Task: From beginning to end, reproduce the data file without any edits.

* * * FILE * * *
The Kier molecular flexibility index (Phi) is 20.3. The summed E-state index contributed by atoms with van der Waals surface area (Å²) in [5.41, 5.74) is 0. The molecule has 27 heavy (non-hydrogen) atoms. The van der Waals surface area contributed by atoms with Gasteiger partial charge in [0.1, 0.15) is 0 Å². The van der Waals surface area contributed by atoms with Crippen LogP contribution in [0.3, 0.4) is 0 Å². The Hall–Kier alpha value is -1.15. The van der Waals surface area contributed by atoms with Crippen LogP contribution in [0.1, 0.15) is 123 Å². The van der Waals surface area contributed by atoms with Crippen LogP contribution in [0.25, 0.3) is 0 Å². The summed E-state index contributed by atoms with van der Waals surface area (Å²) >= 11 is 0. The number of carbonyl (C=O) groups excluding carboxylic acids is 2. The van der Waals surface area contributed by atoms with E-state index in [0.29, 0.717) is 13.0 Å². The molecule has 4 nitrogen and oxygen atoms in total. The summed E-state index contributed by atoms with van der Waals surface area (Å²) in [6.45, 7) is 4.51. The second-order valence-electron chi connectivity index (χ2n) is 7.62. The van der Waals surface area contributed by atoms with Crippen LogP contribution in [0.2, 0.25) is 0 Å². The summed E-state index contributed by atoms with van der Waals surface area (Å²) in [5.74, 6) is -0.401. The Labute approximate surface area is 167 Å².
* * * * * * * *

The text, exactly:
The Kier molecular flexibility index (Phi) is 20.3. The summed E-state index contributed by atoms with van der Waals surface area (Å²) in [5.41, 5.74) is 0. The molecule has 27 heavy (non-hydrogen) atoms. The van der Waals surface area contributed by atoms with Gasteiger partial charge in [0.1, 0.15) is 0 Å². The van der Waals surface area contributed by atoms with Crippen LogP contribution in [0.3, 0.4) is 0 Å². The Hall–Kier alpha value is -1.15. The van der Waals surface area contributed by atoms with Crippen LogP contribution in [0.1, 0.15) is 123 Å². The van der Waals surface area contributed by atoms with Crippen LogP contribution in [0.25, 0.3) is 0 Å². The summed E-state index contributed by atoms with van der Waals surface area (Å²) >= 11 is 0. The number of carbonyl (C=O) groups excluding carboxylic acids is 2. The van der Waals surface area contributed by atoms with E-state index in [0.29, 0.717) is 13.0 Å². The molecule has 4 nitrogen and oxygen atoms in total. The summed E-state index contributed by atoms with van der Waals surface area (Å²) in [6.45, 7) is 4.51. The second-order valence-electron chi connectivity index (χ2n) is 7.62. The van der Waals surface area contributed by atoms with Crippen LogP contribution in [0.2, 0.25) is 0 Å². The summed E-state index contributed by atoms with van der Waals surface area (Å²) in [5.74, 6) is -0.401. The Labute approximate surface area is 167 Å².